Happy Friday, Writers! Welcome to another Free Topic Friday where we cover everything writing related. If you follow us on Instagram or Facebook you know that this week our Writing Word of the Week is Synopsis, which means today our topic today is: Synopsis. (Ta-Da! I know, you’re surprised, right?)
The dictionary definition of ‘synopsis’ (derived from the Ancient Greek meaning) is ‘a brief description of the contents of something’. For the purpose of this blog, a synopsis is a ‘summary of the plot of your novel’ (here we will solely be speaking about fiction novels). A synopsis is usually 1-3 pages long and it essentially tells your story from beginning to end, while ridding the story of any intrigue, humor, purple prose, or emotional tone. A synopsis provides the readers with a generalized overview of the plot events and the specific appeal of the story. The challenge of writing the synopsis of your novel is cutting the story down to its essence, giving just enough information to draw the agent or editor into the story, but without giving away so much that the manuscript loses all sense of mystery. The synopsis should tell the plot of the story while still leaving the reader wanting to know more, wanting to continue on to the full manuscript. They should want to dive further into the world you have created and long to get to know your characters more intimately.
Why do you need to write a book synopsis? A synopsis is often required because an agent or publisher wants to see, from beginning to end, what happens in your story. Thus, the synopsis must convey a book’s entire narrative arc. It shows what happens and who changes, and it must reveal the ending. The purpose of a synopsis is to inform a literary agent or publisher of the type of book you are have written in a concise, appealing fashion, conveying that you are in command of your subject matter. Synopses help the publisher/literary agent decide whether they think it is worth their time to look further into your book, your writing, and your future as an author.
Agents, publishers, and editors ask to see your synopsis because the synopsis lays bare your story, plot, and characters. Seeing your story laid out in this bare format ensures character actions and motivations are realistic and make sense. A synopsis will reveal any big problems in your story. A synopsis will reveal plot flaws, serious gaps in character motivation, or a lack of structure. A synopsis also can reveal how fresh your story is; if there’s nothing surprising or unique, your manuscript may not get read.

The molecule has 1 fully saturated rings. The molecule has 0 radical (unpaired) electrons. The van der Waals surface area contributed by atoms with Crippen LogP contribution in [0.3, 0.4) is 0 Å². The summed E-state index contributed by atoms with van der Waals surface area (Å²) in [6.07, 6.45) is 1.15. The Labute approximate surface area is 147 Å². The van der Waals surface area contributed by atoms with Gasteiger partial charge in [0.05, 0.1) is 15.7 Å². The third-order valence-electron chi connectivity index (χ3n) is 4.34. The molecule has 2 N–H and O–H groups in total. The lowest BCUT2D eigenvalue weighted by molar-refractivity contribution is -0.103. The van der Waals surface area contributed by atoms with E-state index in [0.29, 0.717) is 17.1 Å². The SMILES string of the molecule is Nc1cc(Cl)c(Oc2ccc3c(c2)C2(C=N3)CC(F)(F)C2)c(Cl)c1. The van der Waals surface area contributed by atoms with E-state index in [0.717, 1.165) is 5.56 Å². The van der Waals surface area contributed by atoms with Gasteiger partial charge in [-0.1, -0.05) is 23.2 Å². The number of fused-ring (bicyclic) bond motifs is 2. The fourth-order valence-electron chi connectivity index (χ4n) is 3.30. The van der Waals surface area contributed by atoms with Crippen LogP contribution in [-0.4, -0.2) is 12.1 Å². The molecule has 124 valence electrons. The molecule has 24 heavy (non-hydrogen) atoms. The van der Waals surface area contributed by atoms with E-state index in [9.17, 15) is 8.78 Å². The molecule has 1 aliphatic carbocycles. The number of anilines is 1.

So, if you are wanting to go the traditional publishing route, it is imperative that you write an intriguing synopsis.
Unfortunately, there is no single “right” way to write a synopsis. You’ll find conflicting advice about the appropriate length, which makes it rather confusing territory for new writers especially. Lucky for us, agents usually aren’t expecting a work of art. You can impress them with lean, clean, powerful language. And there are a few basics that will work no matter which company you are submitting to.
Here are some tips, some Dos and Don’ts of writing a synopsis:
What should your synopsis accomplish?
- Introduces the characters we will care about. (Namely the protagonist.)
- Provides a clear idea of the core conflict for the protagonist and demonstrates how the protagonist succeeds or fails in dealing with that conflict. (This is the narrative arc.)
- Illustrates how that conflict is resolved and how the protagonist’s situation, both internally and externally, has changed by the end of the novel.
Tips on How to Write a Synopsis